Thursday, April 7, 2011

Love vs. Attraction vs. Behavior

A while back, drinking with a friend, I was trying to explain my worldview with regard to relationships and poly, and was struggling to explain how I view love and behavior as different beasts.  Since then, I've added attraction to the mental mix, and the result is this blog post, still a work in progress-- an unfinished reflection on how my mind, heart, and spirit work.


I love almost everyone.  Not just like.  Not just care for.  Love.  LOVE-- got it?  Honestly, it's so hard to describe to most people, and I'm not sure that I, myself, could have wrapped my head around what this feels like has someone tried describing it to me a few years back.  Love is just so easy for me.  It flows so naturally into my life, through my heart, and (hopefully) out into the world.  I'm not going to spend a whole lot of time blabbing about the ways I try to manifest (or have manifested) love into the world, because that would be awkward, but suffice to say that the majority of the last 16 years of my life have had service to others, and to improving the world in general, as a prime theme.  I've done paid work in service fields, organized volunteer work, and have (on multiple occasions) reached out to someone when I felt led to extend myself for them in love, service, and solidarity.  Sometimes, it's a small thing-- a kind word, a gentle touch, a ride home from work.  Other times it's a big thing-- a place to stay for as long as needed, a U-Haul full of furniture for a single mom, or a voice on the phone until the police arrive for safe escort out of an an abusive home.  But love is both noun and verb for me-- it is the essence of our connectedness as humans and the feelings that accompany unqualified connectedness with another, and it is the action of that essence expressing into manifest reality.

Some of my favorite writings on love are from M. Scott Peck's The Road Less Traveled (a book I highly recommend).  Peck defines love thus: "The will to extend one's self for the purpose of nurturing one's own or another's spiritual growth."  He adds, "as defined, love is a strangely circular process.... When one has successfully extended one's limits, one has then grown into a larger state of being.  Thus the act of loving is an act of self-evolution even when the purpose of the act is someone else's growth."  There's a lot more fabulous reflection on love in this chapter-- so much that I can't even begin to touch its intensity here.  Read it.

The ultimate points I glean from this definition and my own reflection upon it are:
- Love is a cosmic, soul-expanding, mind-blowing, indescribable feeling, as well as a chosen action to express.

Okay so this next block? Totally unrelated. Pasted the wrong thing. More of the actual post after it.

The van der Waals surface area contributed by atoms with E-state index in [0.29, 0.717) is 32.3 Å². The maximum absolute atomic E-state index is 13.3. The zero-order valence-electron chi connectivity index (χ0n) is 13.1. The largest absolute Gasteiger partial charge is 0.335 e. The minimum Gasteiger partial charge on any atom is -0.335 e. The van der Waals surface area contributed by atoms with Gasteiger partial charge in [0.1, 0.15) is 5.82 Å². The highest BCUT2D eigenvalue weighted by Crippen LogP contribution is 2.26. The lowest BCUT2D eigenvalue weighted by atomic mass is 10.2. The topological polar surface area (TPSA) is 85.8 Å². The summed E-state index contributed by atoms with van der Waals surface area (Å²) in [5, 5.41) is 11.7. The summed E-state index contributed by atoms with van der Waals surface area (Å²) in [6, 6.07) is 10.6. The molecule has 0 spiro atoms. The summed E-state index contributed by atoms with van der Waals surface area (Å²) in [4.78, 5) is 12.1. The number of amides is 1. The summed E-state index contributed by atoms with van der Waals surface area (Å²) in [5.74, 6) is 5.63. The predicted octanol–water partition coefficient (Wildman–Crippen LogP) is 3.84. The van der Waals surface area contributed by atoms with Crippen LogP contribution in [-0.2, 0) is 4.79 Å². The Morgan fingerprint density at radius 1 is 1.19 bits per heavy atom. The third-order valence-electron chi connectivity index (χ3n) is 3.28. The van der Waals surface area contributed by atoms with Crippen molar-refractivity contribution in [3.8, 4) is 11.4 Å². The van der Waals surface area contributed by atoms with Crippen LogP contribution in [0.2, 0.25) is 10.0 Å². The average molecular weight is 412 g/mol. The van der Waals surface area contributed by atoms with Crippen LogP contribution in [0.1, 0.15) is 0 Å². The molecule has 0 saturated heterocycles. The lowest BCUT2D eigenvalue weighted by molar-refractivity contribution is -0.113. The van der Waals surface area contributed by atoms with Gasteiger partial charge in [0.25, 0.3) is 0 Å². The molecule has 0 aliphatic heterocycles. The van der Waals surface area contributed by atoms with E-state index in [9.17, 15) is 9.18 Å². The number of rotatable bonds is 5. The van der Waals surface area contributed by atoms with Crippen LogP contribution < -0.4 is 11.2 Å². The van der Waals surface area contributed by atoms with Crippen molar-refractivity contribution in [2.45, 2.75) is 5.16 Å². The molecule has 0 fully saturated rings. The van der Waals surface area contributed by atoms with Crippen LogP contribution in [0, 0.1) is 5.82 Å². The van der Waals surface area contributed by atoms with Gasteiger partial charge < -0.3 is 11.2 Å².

- Love grows me.  When I love you, I grow.  When I love me, I grow.  When my love for you causes me to extend myself beyond my own comfort zone, within the boundaries of my own mental health and physical and emotional safety, I grow in ways I cannot imagine.

From experience, I can add that this is not an altogether reasonable proposition that can be trusted innately, but that once I began to trust in the process of love, I began to see the ways in which my expressions of love have grown, challenged, and healed me.  There was a time when I was scared of giving love that was misused or not returned.  Now that fear has faded considerably.  I love because it is the right action, not because I have an expectation.  I might still take a little time to sort out what the best way for us to be connected and share love might be (it won't be the same with every relationship, of course), but I'm not afraid of loving you, or me for that matter.


While I feel strongly that love is love, all love springs from the same source and can carry the same definition, and that I'm not very good at loving some people more than others, I can tell you that attraction, for me, is separate from love.  I love my partner, my closest friends, my peripheral friends, my kids, my dad, and my coworkers.  I don't lust after all of them.

Love is the same, and love is the underlying nature of the universe.

Attraction is what sets my heart on fire with desire for greater closeness with someone.  Attraction can be a simple longing to know more of someone, to be closer to them, to be more open in what shared love might be there.  I'm attracted to all sorts of people, although I'm not attracted to every person I love.  Usually, I'm also pretty good at keeping my attraction to someone else in check.  If someone is of a gender identity and/or sexual orientation that would make a relationship with me a high impossibility, my attraction will probably never expand beyond a desire to know more of someone or be closer.  If someone is a potential romantic partner (in terms of gender identity and sexual orientation) and lets me know they are not interested in or comfortable with a relationship with me, that's also a deal-breaker.  I'm not much for pining after or longing for someone who doesn't want to partner with me in that way, although I'd love to continue the friendship in whatever way is comfortable.

But if someone to whom I feel attraction expresses an attraction in return, that's when simple attraction to the idea of closeness becomes something more, and becomes desire for intimacy, contact, and physical connection.  It might be slow going (because all omnipolysexuoamorous leanings aside, I'm still pretty old fashioned and cautious), but things do (ideally) start moving in the direction of increased intimacy and trust.